Brain-Damaged Woman Speaks After 20 Years

USA TODAY, Feb. 12 — A woman in Hutchinson, Kan., has spoken for the first time after being hit by a drunken driver in 1984, according to USA Today. Sarah Scantlin spoke to her mother by phone in early February.

For years, in spite of answering questions with blinks of the eyes, no one was sure she understood.  But apparently, she has picked up a lot from the television in her nursing home room. She knew what a CD is, for example.

This case could have implications for Terri Schiavo, the brain-damaged Florida woman who has been brain damaged since 1990. As the Register went to press, a court order to remove a feeding tube from Schiavo was expected to be enforced as early as Feb. 22. Her family insists she is not in a persistent vegetative state and can be rehabilitated.

Kinder, Gentler ‘Passion’ Due by Easter

MONSTERSANDCRITICS.COM, Feb. 10 — A slightly shorter and less graphically violent version of The Passion of the Christ will be released March 11, according to, a British website.

The idea of releasing a re-cut was to make the film available to those who avoided seeing it last year because of reports of excessive violence. The original movie was rated R and contained graphic scenes of the torture and death of Christ.

Variety, the entertainment industry newspaper, reported that the re-cut will be released on about 700 screens nationwide starting in March. The release could be an annual event, the website said.

Archbishop Places Interdict on Parish Board Members

ST LOUIS POST-DISPATCH, Feb. 11 — As a result of a dispute between the St. Louis Archdiocese and St. Stanislaus Kostka parish, Archbishop Raymond Burke has placed six parish board members under interdict, according to the St. Louis Post-Dispatch.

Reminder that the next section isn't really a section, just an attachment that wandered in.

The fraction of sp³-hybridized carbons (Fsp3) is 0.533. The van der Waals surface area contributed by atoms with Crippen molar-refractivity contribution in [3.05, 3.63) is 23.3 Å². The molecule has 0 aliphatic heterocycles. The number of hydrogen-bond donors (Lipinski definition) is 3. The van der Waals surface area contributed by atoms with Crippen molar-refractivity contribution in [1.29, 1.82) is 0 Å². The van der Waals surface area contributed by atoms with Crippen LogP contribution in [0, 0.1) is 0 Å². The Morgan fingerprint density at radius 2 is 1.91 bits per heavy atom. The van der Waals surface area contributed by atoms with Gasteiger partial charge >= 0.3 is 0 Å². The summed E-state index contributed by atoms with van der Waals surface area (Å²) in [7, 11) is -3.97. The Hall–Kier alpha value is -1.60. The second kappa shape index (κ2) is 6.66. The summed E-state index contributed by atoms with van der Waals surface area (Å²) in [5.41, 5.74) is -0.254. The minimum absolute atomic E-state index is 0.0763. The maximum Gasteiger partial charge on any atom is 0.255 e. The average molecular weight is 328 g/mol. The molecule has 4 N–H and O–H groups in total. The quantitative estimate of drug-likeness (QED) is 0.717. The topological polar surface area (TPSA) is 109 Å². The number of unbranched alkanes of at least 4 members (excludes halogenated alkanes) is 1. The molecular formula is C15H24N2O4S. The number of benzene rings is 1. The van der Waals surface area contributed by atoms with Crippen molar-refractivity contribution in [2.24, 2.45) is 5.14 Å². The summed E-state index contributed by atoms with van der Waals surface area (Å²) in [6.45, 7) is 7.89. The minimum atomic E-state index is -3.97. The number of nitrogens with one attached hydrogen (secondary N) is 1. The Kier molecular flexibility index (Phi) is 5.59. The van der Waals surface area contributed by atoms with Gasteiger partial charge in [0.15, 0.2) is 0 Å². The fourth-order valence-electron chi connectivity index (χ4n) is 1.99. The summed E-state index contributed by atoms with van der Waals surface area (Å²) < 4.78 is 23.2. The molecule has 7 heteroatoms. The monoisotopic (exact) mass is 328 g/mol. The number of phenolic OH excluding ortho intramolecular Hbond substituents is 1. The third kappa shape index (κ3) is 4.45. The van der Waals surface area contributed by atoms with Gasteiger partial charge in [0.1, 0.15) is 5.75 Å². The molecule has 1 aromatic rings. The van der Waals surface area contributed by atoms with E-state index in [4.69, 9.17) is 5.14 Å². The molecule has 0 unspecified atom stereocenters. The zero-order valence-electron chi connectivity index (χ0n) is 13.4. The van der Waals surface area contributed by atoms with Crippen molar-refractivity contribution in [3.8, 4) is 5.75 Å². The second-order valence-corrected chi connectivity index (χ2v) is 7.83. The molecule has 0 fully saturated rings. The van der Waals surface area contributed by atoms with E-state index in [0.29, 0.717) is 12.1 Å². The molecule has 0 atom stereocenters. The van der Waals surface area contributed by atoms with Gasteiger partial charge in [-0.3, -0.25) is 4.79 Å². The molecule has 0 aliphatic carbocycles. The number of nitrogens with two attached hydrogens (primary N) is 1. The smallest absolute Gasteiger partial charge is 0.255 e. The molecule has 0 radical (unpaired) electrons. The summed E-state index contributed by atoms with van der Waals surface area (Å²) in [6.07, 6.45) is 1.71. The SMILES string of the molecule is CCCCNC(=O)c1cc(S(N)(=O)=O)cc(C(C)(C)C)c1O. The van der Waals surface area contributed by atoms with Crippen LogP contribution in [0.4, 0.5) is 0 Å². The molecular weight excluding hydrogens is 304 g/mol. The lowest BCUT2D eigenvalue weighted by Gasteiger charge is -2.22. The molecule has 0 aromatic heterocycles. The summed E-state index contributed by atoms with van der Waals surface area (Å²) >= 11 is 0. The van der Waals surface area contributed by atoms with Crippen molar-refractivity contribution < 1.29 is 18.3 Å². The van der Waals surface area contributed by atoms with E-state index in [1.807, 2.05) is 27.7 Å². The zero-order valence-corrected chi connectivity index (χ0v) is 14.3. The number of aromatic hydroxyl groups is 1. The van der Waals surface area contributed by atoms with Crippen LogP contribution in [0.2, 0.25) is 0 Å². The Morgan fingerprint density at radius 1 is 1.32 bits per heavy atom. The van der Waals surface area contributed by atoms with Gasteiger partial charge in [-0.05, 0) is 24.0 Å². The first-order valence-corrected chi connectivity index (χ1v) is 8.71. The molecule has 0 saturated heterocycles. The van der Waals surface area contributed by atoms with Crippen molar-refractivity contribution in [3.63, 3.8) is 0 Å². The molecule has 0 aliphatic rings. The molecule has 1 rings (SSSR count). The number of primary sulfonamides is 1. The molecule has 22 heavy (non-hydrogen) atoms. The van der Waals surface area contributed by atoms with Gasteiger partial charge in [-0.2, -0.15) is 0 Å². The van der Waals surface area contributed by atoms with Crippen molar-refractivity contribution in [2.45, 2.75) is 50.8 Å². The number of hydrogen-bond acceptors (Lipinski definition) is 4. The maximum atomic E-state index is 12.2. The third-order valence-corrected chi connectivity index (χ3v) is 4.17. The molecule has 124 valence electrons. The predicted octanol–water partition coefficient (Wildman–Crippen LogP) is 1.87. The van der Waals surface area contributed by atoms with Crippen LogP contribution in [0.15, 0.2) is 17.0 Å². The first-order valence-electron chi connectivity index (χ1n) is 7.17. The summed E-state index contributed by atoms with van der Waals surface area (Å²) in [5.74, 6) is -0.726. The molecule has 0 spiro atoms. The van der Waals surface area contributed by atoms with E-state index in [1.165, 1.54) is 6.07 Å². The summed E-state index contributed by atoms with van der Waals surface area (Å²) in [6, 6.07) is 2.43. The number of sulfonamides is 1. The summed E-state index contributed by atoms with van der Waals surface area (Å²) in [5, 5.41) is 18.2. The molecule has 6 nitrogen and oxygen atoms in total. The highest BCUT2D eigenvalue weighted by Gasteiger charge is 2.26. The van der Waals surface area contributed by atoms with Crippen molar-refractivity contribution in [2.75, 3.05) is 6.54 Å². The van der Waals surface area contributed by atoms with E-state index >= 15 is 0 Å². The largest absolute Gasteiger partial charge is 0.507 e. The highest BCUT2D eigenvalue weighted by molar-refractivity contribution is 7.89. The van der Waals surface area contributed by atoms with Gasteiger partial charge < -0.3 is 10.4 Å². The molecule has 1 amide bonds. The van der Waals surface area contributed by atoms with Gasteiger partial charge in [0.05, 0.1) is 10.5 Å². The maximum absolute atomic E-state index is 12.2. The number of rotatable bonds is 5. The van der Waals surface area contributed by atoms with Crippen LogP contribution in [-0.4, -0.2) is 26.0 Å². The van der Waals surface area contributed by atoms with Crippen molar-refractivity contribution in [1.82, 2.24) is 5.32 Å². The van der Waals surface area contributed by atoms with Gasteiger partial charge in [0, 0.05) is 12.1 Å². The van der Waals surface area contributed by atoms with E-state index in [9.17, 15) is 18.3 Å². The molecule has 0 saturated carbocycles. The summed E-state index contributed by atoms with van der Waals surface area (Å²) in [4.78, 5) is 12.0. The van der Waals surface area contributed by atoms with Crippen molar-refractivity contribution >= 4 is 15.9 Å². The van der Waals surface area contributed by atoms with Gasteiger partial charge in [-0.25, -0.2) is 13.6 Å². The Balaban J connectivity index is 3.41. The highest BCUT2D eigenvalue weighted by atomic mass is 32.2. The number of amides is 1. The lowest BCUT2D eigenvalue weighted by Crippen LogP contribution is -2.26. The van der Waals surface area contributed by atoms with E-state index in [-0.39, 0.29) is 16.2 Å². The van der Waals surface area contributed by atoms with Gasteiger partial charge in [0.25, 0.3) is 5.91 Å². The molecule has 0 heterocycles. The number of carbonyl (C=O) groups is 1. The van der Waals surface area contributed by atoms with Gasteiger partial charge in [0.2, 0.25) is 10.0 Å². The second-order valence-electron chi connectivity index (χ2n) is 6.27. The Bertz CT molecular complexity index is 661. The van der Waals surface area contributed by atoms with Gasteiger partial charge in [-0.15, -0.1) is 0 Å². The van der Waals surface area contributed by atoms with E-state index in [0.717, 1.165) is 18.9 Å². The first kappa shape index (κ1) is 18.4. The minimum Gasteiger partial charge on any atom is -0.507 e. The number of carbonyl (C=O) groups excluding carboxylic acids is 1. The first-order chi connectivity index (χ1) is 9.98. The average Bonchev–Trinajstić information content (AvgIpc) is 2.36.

Due to an agreement made more than a century ago, the parish board controls the church property, but the archdiocese is insisting that it should have control, as it does with other parishes. St. Stanislaus parishioners voted overwhelmingly last month against giving up control.

Interdict prohibits recipients from participating in the sacraments. Msgr. John B. Shamleffer, judicial vicar for the archdiocese, said the board members could appeal to the Vatican and the penalty would be lifted if they recanted, which would not have to be public. Shamleffer also said board members facing death could be granted the sacrament of the anointing of the sick.

Forced to Close Schools, Diocese Appoints Lay Boards

NEW YORK TIMES, Feb. 11 — One day after the Brooklyn, N.Y., Diocese announced the closing of 22 Catholic elementary schools, Bishop Nicholas A. Diarize announced that the diocese would transfer financial control of its struggling elementary schools from pastors and principals to lay boards, according to the New York Times.

Under a new plan, lay boards would create budgets and business plans and be responsible for personnel, including hiring and supervising teachers.  The boards would be composed of alumni and community and business leaders. 

“Our schools are good at the pastoral stuff, the educational stuff,” said Vicar of Education Msgr. Michael J. Hardiman. “We’re not good at business stuff in the main.”